Hero and Beatrice in Much Ado About Nothing by William Shakespeare

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Hero and Beatrice in Much Ado About Nothing by William Shakespeare

The two characters, Hero and Beatrice, go hand in hand, although each has many differences. The reason the characters are so different, at times, is Shakespeare's way of emphasising each character. Hero would not seem as quiet if Beatrice wasn't so loud, and Beatrice wouldn't seem so overly confident if Hero didn't act so shy. The two, during the play fall in love with two very different people. They both have different views and ideals, especially concerning love and marriage. They are both very close friends, they share everything together. In the end they each fall in love, becoming more similar as the play and their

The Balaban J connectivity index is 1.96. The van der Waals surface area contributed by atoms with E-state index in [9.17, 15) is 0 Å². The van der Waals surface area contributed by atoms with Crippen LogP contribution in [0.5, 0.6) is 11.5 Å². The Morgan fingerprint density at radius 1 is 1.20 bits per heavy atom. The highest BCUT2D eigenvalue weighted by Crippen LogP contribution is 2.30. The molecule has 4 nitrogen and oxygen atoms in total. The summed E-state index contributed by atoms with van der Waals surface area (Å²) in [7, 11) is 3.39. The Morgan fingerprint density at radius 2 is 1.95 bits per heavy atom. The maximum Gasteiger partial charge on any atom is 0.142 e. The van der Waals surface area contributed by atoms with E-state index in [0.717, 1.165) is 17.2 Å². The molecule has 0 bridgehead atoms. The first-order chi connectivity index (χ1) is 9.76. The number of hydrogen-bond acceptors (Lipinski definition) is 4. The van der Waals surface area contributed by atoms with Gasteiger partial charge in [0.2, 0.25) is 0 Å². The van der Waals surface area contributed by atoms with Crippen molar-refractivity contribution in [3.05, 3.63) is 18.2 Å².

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Whereas Benedick and Beatrice's relationship is much like two fires that burn less bright as they come together, as opposed to burn more brightly. This is accentuated in the line "Taming my wild heart to your loving hand", it is as if being in love with Benedick is calming Beatrice down, taming her wild and loud side. With Hero we are seeing the opposite to this, up until act 4.

The character of Beatrice is comparable, loosely, to that of a feminist. She is fiery and does not believe in all the models of women put upon her by society, especially the idea of marriage.

"LEONATO: (to Beatrice) well, niece, I hope to see you one day fitted with a husband BEATRICE: Not till God make men of some other metal than earth… Adam's sons are my brethren, and, truly, I hold it a sin to match a kindred"

Beatrice believed she should not marry. Men are not what she wants; she prefers them as friends. This is the kind of view that women should or could not express in Elizabethan times, when a woman's role was almost solely to be a wife.

Claudio describes Hero as a jewel, and in appearance she is fair, young, short, and dark-haired. Benedick describes her as fair in all aspects, and in Elizabethan times this would not have been a bad thing. Fairness, especially in skin, was something women were supposed to be striving for. The fact,